Willie McCleod sat down at the Rock Hill lunch counter Saturday where, 58 years ago, he and nine others were taken away and jailed for sitting down. Now, his name adorns the chair and the counter in front of him.
“When I was first here, I didn’t think it was possible,” McCleod said.
He was one of 10 black men arrested Jan. 31, 1961, staging a sit-in protest in what was then McCrory’s Five and Dime. Nine men, including McCleod, refused to pay bail, shifting the cost of their imprisonment onto the government.
McCleod returned Saturday to the diner, now the site of the recently closed Five & Dine, to talk to boys and girls about his fight against segregation.
The South Charlotte Chapter of Jack and Jill of America toured historically black Clinton College Saturday morning, then met McCleod at the Five & Dine location on Main Street to learn about his history.
“I think we do a good job, giving them some black history, but to see a living legend – I don’t think that’s very common,” chapter president Yolanda Lindsay said. “And so we wanted to take some time with him and understand his story from a real-world perspective. We spent the morning at Clinton College and had a really rich experience there, so this is just the second level of that experience. It’s not something that happens every day.”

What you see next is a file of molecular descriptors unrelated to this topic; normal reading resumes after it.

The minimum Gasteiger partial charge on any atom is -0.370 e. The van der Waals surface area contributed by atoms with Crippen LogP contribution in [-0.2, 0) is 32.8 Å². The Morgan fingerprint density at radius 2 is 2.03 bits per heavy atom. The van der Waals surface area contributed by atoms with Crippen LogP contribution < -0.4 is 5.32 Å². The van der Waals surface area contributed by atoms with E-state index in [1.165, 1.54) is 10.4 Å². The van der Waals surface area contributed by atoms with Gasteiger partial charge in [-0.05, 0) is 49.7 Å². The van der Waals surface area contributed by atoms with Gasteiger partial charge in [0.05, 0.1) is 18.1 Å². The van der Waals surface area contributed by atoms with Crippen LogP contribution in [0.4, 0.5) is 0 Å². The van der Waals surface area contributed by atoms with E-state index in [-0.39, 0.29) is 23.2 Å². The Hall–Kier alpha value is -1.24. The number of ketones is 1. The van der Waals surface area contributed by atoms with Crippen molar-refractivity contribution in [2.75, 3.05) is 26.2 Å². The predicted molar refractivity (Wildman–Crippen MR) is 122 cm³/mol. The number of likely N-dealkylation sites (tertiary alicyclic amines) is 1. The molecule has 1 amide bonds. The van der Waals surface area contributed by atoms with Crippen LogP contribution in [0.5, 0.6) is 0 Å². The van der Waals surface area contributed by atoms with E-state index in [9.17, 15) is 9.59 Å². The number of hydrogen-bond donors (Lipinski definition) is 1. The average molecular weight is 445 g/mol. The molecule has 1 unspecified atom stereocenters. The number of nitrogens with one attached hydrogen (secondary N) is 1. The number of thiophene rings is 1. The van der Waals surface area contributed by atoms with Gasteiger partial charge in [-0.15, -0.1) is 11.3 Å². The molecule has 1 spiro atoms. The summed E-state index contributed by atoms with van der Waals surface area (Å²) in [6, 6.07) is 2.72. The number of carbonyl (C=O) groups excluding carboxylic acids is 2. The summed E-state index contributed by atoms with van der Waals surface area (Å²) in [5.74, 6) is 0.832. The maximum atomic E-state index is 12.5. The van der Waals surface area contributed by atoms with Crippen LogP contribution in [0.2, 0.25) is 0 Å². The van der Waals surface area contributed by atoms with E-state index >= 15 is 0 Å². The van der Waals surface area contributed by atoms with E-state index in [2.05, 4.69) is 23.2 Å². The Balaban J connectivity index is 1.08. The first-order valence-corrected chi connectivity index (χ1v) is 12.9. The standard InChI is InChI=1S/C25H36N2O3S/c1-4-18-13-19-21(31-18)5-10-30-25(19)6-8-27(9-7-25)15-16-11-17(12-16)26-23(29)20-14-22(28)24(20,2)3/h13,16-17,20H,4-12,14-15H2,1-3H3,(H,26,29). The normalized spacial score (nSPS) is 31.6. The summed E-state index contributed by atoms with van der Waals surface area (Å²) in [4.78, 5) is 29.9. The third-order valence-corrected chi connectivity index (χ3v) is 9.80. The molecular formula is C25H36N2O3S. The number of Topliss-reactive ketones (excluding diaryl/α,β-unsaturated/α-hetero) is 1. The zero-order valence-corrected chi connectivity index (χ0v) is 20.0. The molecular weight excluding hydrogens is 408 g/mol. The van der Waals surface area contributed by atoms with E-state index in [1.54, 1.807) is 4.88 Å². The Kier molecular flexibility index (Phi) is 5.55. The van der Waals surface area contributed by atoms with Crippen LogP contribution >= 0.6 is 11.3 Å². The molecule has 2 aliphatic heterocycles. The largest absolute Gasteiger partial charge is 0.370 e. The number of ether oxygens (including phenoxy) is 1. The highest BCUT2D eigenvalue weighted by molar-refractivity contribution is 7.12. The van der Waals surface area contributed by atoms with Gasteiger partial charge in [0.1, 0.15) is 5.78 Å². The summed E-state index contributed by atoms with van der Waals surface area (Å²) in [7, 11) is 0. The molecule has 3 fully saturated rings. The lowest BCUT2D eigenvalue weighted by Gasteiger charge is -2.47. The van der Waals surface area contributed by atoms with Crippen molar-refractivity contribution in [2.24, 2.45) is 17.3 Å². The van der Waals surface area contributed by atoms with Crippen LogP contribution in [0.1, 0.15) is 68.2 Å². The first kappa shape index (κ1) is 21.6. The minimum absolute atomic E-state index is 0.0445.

McCleod said groups in Rock Hill had been protesting long before the Jan. 31, 1961, sit-in. But they had paid a $100 fine instead of accepting jail time.
“We decided we were not doing what we intended to do,” he said. “In other words, they were not paying attention.”
Someone proposed taking the jail time.
“We knew about police brutality,” McCleod said. “We knew about the dangers of going to jail. So we had to find somebody willing to go to jail.”
The group of 10 men who protested at the sit-in trained before that day, McCleod said. The training involved them sitting in chairs while getting slapped, spit on and knocked from the chairs. They had to make sure the protestors wouldn’t fight back, McCleod said.
“Because they knew if you fought back, the police would kill you,” he said.
One of the protesters paid the bond to maintain his college scholarship, McCleod said. The other nine were sentenced to 30 days hard labor at the York County Prison Camp in York.
“When that iron door said clank, when the iron key went clink, clink — that’s when the fear set in,” McCleod said. “You’re in there and you don’t know what’s going to happen to you.”
Spencer Makell, 13, of Charlotte said the college tour and hearing McCleod speak gave him a chance to see how things have changed.
“Today was a pretty cool experience, learning about what happened back in the past,” he said. “And all of the privileges I have today, learning about all the things we had to go through to have all of the things we have today.”
Lindsay said the group was honored to meet McCleod.
“It was really important for our children, especially our middle school children, to have this experience and to really understand their heritage,” she said. “We want them to understand there were a lot of roads paved for them and a lot of sacrifices made for them to have the quality of life they have today.”